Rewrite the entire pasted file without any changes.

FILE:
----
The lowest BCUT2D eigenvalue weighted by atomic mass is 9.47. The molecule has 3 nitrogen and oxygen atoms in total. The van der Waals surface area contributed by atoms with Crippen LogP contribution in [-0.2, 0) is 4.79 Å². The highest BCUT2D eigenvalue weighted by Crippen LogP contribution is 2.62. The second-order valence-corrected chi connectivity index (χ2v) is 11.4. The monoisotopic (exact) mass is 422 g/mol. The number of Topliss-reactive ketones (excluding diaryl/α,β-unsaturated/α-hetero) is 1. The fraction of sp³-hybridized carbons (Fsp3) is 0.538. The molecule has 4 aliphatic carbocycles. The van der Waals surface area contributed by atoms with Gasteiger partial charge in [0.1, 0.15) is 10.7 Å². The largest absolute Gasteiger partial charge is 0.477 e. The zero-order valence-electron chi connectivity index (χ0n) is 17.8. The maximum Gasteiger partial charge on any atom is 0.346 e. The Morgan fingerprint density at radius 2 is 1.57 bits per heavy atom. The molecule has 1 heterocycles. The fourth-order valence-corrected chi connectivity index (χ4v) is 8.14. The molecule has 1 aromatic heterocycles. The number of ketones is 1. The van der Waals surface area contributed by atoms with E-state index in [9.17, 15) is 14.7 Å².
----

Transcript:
The lowest BCUT2D eigenvalue weighted by atomic mass is 9.47. The molecule has 3 nitrogen and oxygen atoms in total. The van der Waals surface area contributed by atoms with Crippen LogP contribution in [-0.2, 0) is 4.79 Å². The highest BCUT2D eigenvalue weighted by Crippen LogP contribution is 2.62. The second-order valence-corrected chi connectivity index (χ2v) is 11.4. The monoisotopic (exact) mass is 422 g/mol. The number of Topliss-reactive ketones (excluding diaryl/α,β-unsaturated/α-hetero) is 1. The fraction of sp³-hybridized carbons (Fsp3) is 0.538. The molecule has 4 aliphatic carbocycles. The van der Waals surface area contributed by atoms with Gasteiger partial charge in [0.1, 0.15) is 10.7 Å². The largest absolute Gasteiger partial charge is 0.477 e. The zero-order valence-electron chi connectivity index (χ0n) is 17.8. The maximum Gasteiger partial charge on any atom is 0.346 e. The Morgan fingerprint density at radius 2 is 1.57 bits per heavy atom. The molecule has 1 heterocycles. The fourth-order valence-corrected chi connectivity index (χ4v) is 8.14. The molecule has 1 aromatic heterocycles. The number of ketones is 1. The van der Waals surface area contributed by atoms with E-state index in [9.17, 15) is 14.7 Å².